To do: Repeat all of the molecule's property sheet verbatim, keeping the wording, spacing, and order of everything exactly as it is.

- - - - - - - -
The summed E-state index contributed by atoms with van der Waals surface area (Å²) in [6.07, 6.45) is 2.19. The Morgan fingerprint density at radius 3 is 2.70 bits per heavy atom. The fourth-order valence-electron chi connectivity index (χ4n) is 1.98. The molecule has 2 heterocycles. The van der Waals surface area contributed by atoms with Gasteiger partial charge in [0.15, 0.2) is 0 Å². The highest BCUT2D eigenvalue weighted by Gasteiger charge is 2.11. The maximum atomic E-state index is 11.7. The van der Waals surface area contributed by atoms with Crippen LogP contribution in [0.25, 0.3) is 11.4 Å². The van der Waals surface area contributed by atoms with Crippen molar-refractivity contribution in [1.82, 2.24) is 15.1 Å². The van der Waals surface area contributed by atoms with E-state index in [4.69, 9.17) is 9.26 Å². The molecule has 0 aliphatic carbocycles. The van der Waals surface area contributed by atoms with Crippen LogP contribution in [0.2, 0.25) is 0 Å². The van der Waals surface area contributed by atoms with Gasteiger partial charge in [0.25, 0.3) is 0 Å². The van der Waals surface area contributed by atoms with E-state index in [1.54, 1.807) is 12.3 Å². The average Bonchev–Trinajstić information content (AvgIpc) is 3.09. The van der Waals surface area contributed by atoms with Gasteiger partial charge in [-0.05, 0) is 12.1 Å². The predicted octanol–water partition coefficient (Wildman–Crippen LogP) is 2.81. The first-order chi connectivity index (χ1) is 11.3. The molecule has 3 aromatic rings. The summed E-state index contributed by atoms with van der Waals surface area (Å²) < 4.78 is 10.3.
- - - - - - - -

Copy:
The summed E-state index contributed by atoms with van der Waals surface area (Å²) in [6.07, 6.45) is 2.19. The Morgan fingerprint density at radius 3 is 2.70 bits per heavy atom. The fourth-order valence-electron chi connectivity index (χ4n) is 1.98. The molecule has 2 heterocycles. The van der Waals surface area contributed by atoms with Gasteiger partial charge in [0.15, 0.2) is 0 Å². The highest BCUT2D eigenvalue weighted by Gasteiger charge is 2.11. The maximum atomic E-state index is 11.7. The van der Waals surface area contributed by atoms with Crippen LogP contribution in [0.25, 0.3) is 11.4 Å². The van der Waals surface area contributed by atoms with Crippen molar-refractivity contribution in [1.82, 2.24) is 15.1 Å². The van der Waals surface area contributed by atoms with E-state index in [4.69, 9.17) is 9.26 Å². The molecule has 0 aliphatic carbocycles. The van der Waals surface area contributed by atoms with Crippen LogP contribution in [0.2, 0.25) is 0 Å². The van der Waals surface area contributed by atoms with Gasteiger partial charge in [0.25, 0.3) is 0 Å². The van der Waals surface area contributed by atoms with E-state index in [1.54, 1.807) is 12.3 Å². The average Bonchev–Trinajstić information content (AvgIpc) is 3.09. The van der Waals surface area contributed by atoms with Gasteiger partial charge in [-0.05, 0) is 12.1 Å². The predicted octanol–water partition coefficient (Wildman–Crippen LogP) is 2.81. The first-order chi connectivity index (χ1) is 11.3. The molecule has 3 aromatic rings. The summed E-state index contributed by atoms with van der Waals surface area (Å²) < 4.78 is 10.3.